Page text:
I couldn’t imagine where he’d come by the misapprehension that I wanted to save the Patriots time, but there seemed no sense in asking. Washington’s witchworkers could do what their conscience allowed. They would have no help from me.

“I don’t imagine the argument that a swift end to the war would save lives would sway you,” he said.

I shook my head, still staring. “I cannot help thee.”

“And I will not insult you by offering payment,” he said. “I’m afraid I cannot return these to your meeting.”

My mind raced. Is this what our work was to come to? One more bayonet in a war that drowned the countryside in blood and lawlessness? Was there nothing to prevent it?

My gaze fell to Hamilton’s hand on our writing desk. If the carpets were damned, I could at least honor my word to Elizabeth Richardson concerning why I had come. “Will thee at least permit me to retrieve our papers?”

“Your papers?” He looked down at the meeting minutes and ledger spread out before him. “Of course. You may take them with our thanks, Madam.”

He began to gather them up for me when someone called from the doorway, “Hamilton! Bear a hand with the scow!”

“Excuse me,” Hamilton said. “I trust you can see yourself out, Miss Morton.”

He did not wait for me to respond, but took the writing desk and bustled out of doors, leaving me alone in the mill.

I looked at our papers, neatly tucked into our ledger—and beside them, the root stitches of my greatest work. Abigail and I had conceived the pattern in the back of my aunt’s workshop, after Mary Reese lamented at losing the ears to hear God’s ministry: if witchwork could wick water, why not sound?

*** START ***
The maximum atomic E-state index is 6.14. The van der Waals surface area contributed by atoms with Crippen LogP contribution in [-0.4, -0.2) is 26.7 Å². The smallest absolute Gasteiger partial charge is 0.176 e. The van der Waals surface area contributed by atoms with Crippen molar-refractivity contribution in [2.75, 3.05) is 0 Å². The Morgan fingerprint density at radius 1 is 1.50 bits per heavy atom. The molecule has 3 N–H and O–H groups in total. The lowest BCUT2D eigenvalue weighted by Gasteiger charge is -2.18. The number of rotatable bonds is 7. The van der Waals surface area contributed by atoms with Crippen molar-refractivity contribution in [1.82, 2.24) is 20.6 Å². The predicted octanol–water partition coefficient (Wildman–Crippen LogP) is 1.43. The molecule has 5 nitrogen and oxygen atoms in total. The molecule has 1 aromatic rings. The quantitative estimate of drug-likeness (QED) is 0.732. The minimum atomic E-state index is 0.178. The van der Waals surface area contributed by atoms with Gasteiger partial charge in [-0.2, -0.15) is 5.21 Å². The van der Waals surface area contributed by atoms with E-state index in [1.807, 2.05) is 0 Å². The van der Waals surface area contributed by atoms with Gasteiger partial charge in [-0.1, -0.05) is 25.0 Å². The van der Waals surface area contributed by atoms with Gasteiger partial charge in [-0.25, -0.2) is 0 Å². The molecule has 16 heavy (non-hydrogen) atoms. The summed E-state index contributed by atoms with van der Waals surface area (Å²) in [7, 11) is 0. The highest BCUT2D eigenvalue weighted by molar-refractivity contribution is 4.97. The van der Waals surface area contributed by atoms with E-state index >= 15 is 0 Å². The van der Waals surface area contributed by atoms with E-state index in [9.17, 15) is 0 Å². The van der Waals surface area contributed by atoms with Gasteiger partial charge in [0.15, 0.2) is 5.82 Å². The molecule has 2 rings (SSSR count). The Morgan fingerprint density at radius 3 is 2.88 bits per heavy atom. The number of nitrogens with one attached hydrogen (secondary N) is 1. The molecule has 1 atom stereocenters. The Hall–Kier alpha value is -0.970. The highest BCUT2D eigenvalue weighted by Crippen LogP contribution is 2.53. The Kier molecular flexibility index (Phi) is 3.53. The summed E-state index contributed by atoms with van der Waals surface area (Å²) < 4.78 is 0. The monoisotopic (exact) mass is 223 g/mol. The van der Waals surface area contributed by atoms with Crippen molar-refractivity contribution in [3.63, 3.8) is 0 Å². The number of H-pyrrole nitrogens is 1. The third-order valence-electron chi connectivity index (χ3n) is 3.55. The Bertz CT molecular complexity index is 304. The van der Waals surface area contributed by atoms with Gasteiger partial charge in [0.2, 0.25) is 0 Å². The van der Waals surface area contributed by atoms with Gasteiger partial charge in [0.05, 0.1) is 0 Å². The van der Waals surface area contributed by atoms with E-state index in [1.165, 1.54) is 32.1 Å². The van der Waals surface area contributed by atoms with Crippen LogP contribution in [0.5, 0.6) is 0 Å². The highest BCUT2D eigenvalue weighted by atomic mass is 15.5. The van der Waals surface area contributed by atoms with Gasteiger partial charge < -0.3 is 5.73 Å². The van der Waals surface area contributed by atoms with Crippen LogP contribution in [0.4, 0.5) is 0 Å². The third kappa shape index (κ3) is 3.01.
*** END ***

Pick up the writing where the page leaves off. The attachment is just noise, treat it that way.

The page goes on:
Silence came first: footsteps, coughs, the occasional snore—all could be hushed in the threads. To amplify a sound without trapping it—to carry it across the floor and up to waiting ears—took longer. We’d spent weeks designing the stitch before I brought the proposition to the meeting.

And now here it sat in a pile of plundered treasure, waiting to be hustled down the Schuylkill to quiet a Patriot’s musket.

I couldn’t hope to steal it back, with the mill crawling with Patriots. But the root stitches. Without them, there was nothing to copy: all the rest were simple repeating stitches. The root is what wicked in the sound from every run of carpet and held or echoed it back. God help me, I could not leave Abigail’s and my work for the Patriots to copy.

I pulled scissors out of my pocket and cut the witching thread.

The thunderclap that escaped the threads nearly deafened me.

I staggered backward, clutching my ears, as another echoed out, and another.

I’d cut the thread for silence. Without it, every footstep caught up in those stitches was escaping, swelling through the roll of carpet, which caught the sound and amplified it again, again, again, each one ricocheting through the threads until it boomed like musket fire.

As I hurried to cut the rest of the root and pulled the stitches free, Hamilton appeared in the doorway, ashen with shock. With eyes as wide as a frightened horse, he took in the sight of me standing over the carpet, scissors still in my hand. “What have you done?”